Last week, the U.S. Transportation Secretary, Ray LaHood, announced a new regulation/law against texting. Effective immediately, bus and big rig drivers may not text while they drive, and any who do will be subject to a civil or criminal penalty of up to $2,750. The Department of Transportation (DOT) did not specify how this prohibition will be enforced.
The Owner-Operator Independent Drivers Association (OOID), one of the country’s largest truck driver associations, has expressed concern, not over the goal of increased road safety, but over the suddenness of this regulation’s effect.
“We support where they are going, but not how they got there,” said Todd Spencer, the OOID’s executive vice president. “We very much share in their goal, but their legal justification for taking immediate action raises many concerns.”
By rushing to implement a new law/regulation, the DOT bypasses the usual rulemaking processes, possibly penalizing drivers inappropriately. Driver actions will not be filtered for unintended consequences and there could be enforcement problems.
Driver Distraction a Focus of This Government
The DOT recently announced the formation of a new group in relation to driver distraction, an advocacy group called FocusDriven. It is to be a nonprofit group supporting the families of distracted driving victims — similar to Mothers Against Drunk Driving except that it is apparently a government group rather than one in the private sector.
The DOT also recently launched a new website called distraction.gov, designed to increase awareness of the risks of distracted driving. Last year, Obama signed an executive order that required federal employees to refrain from texting while driving government vehicles or using government equipment. Employees were ordered to comply with that order by year end.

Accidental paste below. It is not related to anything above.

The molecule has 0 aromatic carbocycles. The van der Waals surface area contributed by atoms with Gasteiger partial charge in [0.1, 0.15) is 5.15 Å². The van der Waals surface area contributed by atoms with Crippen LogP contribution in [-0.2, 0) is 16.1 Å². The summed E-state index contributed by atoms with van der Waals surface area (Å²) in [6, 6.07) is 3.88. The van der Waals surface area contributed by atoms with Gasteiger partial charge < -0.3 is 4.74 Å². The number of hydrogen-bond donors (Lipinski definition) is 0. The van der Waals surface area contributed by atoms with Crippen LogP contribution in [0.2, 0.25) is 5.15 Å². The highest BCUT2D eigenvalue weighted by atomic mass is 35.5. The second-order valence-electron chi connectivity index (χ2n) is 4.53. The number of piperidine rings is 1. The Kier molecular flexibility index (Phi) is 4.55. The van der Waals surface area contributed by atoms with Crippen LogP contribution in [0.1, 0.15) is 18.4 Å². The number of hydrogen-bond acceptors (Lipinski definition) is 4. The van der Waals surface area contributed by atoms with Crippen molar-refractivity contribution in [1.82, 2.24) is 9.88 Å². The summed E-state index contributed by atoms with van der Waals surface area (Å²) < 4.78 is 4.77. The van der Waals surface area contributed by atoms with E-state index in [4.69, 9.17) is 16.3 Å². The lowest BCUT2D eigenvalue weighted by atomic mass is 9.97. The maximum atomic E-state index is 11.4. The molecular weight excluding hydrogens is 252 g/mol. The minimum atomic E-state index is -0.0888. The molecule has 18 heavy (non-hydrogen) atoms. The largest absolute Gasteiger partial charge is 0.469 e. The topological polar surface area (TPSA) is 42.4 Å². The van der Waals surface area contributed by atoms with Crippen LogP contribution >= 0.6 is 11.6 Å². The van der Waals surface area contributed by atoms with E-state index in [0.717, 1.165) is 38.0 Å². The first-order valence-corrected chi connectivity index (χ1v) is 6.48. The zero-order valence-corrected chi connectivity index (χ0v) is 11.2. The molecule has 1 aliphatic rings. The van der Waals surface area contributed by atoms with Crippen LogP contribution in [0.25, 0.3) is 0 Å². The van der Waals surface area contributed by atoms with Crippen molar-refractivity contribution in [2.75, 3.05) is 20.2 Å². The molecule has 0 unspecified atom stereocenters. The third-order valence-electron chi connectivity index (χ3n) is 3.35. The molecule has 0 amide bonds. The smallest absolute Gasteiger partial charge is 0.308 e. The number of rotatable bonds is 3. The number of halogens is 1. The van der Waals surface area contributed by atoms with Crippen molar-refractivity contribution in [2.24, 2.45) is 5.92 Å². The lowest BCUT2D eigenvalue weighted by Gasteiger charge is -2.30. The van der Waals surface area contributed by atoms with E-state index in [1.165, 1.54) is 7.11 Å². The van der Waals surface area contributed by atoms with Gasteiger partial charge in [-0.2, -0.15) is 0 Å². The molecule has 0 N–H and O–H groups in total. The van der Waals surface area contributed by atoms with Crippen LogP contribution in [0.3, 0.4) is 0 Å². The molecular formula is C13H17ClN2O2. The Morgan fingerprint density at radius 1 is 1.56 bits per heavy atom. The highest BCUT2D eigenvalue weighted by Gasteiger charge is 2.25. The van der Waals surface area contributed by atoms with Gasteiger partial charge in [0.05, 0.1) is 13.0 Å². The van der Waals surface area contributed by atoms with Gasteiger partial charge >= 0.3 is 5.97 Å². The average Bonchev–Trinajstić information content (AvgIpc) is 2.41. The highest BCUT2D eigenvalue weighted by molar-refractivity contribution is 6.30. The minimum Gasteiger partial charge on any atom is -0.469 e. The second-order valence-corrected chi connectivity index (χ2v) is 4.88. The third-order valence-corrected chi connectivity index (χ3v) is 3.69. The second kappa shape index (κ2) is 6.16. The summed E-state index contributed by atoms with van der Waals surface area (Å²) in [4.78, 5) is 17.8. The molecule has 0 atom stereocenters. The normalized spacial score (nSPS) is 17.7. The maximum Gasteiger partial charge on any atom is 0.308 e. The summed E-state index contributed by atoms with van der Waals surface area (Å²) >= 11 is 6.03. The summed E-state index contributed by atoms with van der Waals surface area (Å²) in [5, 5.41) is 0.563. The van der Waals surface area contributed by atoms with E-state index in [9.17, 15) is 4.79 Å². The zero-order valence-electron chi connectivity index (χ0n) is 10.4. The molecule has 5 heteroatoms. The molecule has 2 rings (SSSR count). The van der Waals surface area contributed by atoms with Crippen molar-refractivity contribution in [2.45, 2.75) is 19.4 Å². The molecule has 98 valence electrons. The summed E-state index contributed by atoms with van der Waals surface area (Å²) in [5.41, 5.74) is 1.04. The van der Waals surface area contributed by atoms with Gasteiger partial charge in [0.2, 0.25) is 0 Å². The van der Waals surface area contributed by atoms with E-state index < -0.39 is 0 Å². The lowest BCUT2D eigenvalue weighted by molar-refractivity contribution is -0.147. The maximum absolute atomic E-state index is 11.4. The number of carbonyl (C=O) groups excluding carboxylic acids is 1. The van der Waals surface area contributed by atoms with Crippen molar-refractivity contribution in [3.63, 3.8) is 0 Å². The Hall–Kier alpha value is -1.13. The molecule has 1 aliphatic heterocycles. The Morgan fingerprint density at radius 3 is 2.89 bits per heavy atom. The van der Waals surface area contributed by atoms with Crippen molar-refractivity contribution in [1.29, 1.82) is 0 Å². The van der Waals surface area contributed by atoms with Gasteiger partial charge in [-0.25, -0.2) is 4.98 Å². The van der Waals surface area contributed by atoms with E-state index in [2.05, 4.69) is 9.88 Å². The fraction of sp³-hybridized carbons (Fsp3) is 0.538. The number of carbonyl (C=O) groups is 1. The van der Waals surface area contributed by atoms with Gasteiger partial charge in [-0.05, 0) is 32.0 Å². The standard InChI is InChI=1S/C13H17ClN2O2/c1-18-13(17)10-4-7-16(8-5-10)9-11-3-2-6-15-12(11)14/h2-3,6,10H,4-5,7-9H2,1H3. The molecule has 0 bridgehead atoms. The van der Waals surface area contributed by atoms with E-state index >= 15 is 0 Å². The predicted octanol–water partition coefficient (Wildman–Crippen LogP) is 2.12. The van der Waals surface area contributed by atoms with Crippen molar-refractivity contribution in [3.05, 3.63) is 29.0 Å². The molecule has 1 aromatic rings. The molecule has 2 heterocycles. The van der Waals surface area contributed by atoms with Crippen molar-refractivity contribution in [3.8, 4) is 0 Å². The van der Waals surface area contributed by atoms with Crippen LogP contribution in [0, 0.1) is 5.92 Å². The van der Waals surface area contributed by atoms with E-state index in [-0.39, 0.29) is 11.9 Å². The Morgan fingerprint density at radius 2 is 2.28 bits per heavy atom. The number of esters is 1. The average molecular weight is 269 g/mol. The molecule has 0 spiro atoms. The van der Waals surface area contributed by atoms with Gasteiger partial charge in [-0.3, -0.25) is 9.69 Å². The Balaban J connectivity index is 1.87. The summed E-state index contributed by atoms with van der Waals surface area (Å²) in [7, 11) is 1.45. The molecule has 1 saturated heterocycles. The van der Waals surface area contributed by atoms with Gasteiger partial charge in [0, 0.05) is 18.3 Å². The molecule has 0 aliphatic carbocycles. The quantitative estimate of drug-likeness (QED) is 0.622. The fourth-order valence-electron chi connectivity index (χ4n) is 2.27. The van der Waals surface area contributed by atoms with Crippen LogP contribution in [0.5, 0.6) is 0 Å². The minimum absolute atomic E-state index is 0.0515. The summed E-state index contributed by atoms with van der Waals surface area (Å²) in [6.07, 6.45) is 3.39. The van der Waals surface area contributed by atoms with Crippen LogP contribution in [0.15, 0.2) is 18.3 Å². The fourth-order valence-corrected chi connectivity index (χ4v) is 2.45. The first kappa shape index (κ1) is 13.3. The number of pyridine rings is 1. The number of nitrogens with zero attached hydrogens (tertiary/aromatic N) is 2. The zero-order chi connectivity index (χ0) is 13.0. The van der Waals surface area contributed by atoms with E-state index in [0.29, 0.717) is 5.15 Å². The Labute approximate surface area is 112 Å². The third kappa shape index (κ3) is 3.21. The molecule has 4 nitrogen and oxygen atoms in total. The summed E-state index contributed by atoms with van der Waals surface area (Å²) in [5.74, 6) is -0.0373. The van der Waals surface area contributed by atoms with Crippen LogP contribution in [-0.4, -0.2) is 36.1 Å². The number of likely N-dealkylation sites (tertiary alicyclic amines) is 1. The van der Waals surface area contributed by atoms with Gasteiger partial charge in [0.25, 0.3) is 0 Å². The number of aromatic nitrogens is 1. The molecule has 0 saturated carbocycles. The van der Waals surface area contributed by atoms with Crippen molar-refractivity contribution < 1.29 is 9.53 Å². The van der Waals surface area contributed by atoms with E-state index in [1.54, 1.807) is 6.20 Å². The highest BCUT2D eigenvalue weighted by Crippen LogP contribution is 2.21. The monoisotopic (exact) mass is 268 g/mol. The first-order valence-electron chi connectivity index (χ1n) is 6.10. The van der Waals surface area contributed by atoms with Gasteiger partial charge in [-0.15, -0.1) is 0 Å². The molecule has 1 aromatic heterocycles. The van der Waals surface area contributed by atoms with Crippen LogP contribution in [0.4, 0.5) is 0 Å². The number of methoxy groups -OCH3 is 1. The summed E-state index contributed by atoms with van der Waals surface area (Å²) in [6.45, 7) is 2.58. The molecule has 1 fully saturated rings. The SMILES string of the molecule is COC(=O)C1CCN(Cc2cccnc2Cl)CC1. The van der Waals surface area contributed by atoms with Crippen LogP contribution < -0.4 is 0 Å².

Distracted Driving an Old Problem
According to the National Highway Traffic Safety Administration (NHTSA), almost 6,000 people were killed in 2008 by accidents involving distracted drivers; and more than 500,000 were hurt. There are many ways a driver can be distracted, such as fiddling with the car radio, arguing with a passenger, or simply daydreaming.
But cell phone use and texting have been increasing the frequency of auto accidents related to driver negligence. A Virginia Tech study reported recently by the National Safety Council found that drivers using any handheld device were four times more likely to injure themselves in a car crash.